e: Problem to use VFS modules

Alexandre Oliva oliva at lsd.ic.unicamp.br
Sat May 12 14:11:49 GMT 2001

On May 12, 2001, Michael Sweet <mike at easysw.com> wrote:

> Alexandre Oliva wrote:
>> ...
>> You don't have to use it for object files that are going to be linked
>> into programs.  Only for those who are going to be used to build
>> libtool libraries.  And you only have to use libtool to link programs
>> if they're linked with libtool libraries.

> But if you are using "make", you'll either need to define a rule for
> each object file you don't want to compile with libtool, or visa-
> versa...

Define regular rules for .c.o, and libtool rules for .c.lo.  No big

>> ...
>> Agreed.  The whole point is that of abstraction.  It's a trade off.
>> It works well 99% of the time.  Unfortunately, when problems show up,
>> you indeed have to delve into the implementation details.  Just like
>> any custom shared-library building system you might create.

> Except that you have everything in front of you that tells you
> immediately why something is not working or where a particular
> option is coming from.  You don't get that with libtool.

You have everything in front of you when you wrote the shared-library
building mechanism.  For anyone else, it's certainly as easy to find
as it is in libtool.

>> ...
>> Whether an object file or executable is placed in .libs or not
>> depends on configuration options and on the platform on which
>> it's running.

> I have yet to find a platform or package using libtool that
> *doesn't* create a .libs directory.

Libraries are always put in .libs.  Executables are put in .libs when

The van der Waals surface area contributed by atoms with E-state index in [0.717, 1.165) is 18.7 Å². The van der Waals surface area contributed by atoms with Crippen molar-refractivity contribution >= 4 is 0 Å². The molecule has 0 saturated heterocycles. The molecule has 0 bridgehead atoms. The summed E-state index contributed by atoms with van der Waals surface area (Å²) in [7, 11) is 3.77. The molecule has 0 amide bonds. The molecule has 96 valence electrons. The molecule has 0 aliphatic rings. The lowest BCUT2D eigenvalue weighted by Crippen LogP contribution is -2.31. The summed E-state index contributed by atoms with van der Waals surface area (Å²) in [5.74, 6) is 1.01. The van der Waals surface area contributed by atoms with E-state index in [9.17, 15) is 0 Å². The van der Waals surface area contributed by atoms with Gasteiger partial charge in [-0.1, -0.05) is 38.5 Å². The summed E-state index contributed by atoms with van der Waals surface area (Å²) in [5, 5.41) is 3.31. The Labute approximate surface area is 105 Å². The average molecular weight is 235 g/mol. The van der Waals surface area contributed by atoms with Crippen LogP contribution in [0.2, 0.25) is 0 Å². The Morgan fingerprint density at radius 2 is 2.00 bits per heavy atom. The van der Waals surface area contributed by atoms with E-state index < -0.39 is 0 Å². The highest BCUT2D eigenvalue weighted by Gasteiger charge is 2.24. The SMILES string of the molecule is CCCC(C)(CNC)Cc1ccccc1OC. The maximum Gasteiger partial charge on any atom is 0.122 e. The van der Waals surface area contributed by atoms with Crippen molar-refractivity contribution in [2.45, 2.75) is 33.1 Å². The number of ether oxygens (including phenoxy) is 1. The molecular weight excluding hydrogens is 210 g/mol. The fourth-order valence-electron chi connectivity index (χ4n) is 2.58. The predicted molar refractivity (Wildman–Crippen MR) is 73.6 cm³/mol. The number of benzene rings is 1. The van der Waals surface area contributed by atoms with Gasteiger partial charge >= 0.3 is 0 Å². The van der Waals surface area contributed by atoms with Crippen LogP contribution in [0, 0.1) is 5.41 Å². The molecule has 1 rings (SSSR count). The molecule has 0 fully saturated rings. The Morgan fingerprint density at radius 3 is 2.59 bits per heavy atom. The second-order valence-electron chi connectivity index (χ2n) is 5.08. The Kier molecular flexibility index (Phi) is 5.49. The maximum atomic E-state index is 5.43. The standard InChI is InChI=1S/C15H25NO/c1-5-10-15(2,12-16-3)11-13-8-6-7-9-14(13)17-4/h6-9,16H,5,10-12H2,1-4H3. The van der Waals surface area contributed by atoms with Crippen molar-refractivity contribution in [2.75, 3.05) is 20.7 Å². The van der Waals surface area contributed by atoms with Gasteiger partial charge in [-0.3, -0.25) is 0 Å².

the wrapper script is needed.  PIC object files are put in .libs in
libtool MLB.

> Sigh... PIC files *CAN* be used in a static library.  It's
> perfectly legal to do so

Except on MS-Windows, in which it just doesn't work because of the DLL

> (required on many platforms, in fact),

It's not required on any platform I know of.

> and the performance hit (if any) is negligible.

Except on that register-starved seldom-used platform known as x86.
Taking %ebx away from the register allocator makes a *huge*

> and the problem still remains for any library that is not installed
> in /usr/lib or /usr/lib32.  (something which libtool also does not
> understand)

One of the big points of libtool is that it doesn't require libraries
to be installed in /usr/lib.  What makes you think it does?  (Details,

>> ...
>> On the contrary: this script is useful exactly because it saves you
>> from having to know the details of most commercial run-time linkers.
>> Perhaps you've had bad experiences in the past, when this indeed
>> failed to work.